American Sniper

January 9, 2015

I watched this movie for a laugh. I don’t care that the main character sniper dude kept a satellite phone to talk with his significant other back home while he was in the field, nor why every pleasant call was more of an omen for bad shit to happen — a sort of ham-fisted reminder of how this man, with a rifle and training to kill unsuspecting people, was making the ultimate sacrifice of his own personal comfort to protect his family and country. This movie is so absurd that I’m just going to spoil the entire thing. It’s supposedly based off a true story anyway, but it seems like one of those stories that is wholly unverifiable.

The movie’s opening words were “Allahu akbar.” That’s quite ominous for your average red-blooded American conservative, who the movie quickly makes apparent it’s trying to seduce. Our protagonist is a good ol’ boy southerner — an every man. He lives, loves, laughs, drinks a little, and signs up for the military. America is a greatest country on Earth, and its might makes right in a world of uncertainty. The countryside beyond America’s borders is a dense, foreboding jungle, and only the American soldier’s machete can tame the path to El Dorado.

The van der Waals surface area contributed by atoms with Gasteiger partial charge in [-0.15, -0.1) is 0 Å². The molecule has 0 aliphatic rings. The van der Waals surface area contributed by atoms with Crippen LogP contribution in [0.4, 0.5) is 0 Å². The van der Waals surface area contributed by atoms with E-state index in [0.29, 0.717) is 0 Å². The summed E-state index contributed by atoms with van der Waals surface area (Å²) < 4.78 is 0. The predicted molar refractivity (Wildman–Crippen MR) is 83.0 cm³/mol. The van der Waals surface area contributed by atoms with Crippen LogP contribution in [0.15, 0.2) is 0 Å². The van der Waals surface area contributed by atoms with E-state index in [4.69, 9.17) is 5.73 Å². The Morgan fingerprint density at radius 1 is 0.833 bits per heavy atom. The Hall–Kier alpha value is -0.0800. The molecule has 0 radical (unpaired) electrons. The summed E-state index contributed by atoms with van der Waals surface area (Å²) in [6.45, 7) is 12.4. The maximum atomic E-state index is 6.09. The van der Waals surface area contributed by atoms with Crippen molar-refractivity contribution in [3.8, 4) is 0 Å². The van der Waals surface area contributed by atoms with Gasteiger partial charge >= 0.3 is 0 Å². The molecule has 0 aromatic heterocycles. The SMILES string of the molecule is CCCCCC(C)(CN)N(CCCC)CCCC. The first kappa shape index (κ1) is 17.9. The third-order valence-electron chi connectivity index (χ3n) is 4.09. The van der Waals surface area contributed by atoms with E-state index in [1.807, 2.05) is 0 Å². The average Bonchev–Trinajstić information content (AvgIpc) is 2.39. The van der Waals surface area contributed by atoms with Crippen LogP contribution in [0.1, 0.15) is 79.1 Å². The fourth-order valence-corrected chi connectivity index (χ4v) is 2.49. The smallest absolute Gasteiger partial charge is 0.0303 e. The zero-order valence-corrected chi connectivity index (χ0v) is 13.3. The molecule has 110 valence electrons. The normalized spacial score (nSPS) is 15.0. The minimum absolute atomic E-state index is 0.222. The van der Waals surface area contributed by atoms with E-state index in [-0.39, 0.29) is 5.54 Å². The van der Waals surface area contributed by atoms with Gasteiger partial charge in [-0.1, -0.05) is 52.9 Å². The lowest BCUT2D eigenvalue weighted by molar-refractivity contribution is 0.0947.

Our hero has been killing since childhood. Moments before taking the life of an Iraqi child who has been coaxed by a woman to carry and throw an anti-tank grenade at Americans, the film having reeled you in, you are quickly launched back to our hero’s childhood — his first kill, a deer.

Our hero’s family are God-fearing Texans. As a child, our hero has “the gift of aggression.” His father raised him to do what’s right, to stop cruelty wherever it is. To protect his brother from schoolyard cruelty, our young hero breaks a meanie bully’s nose.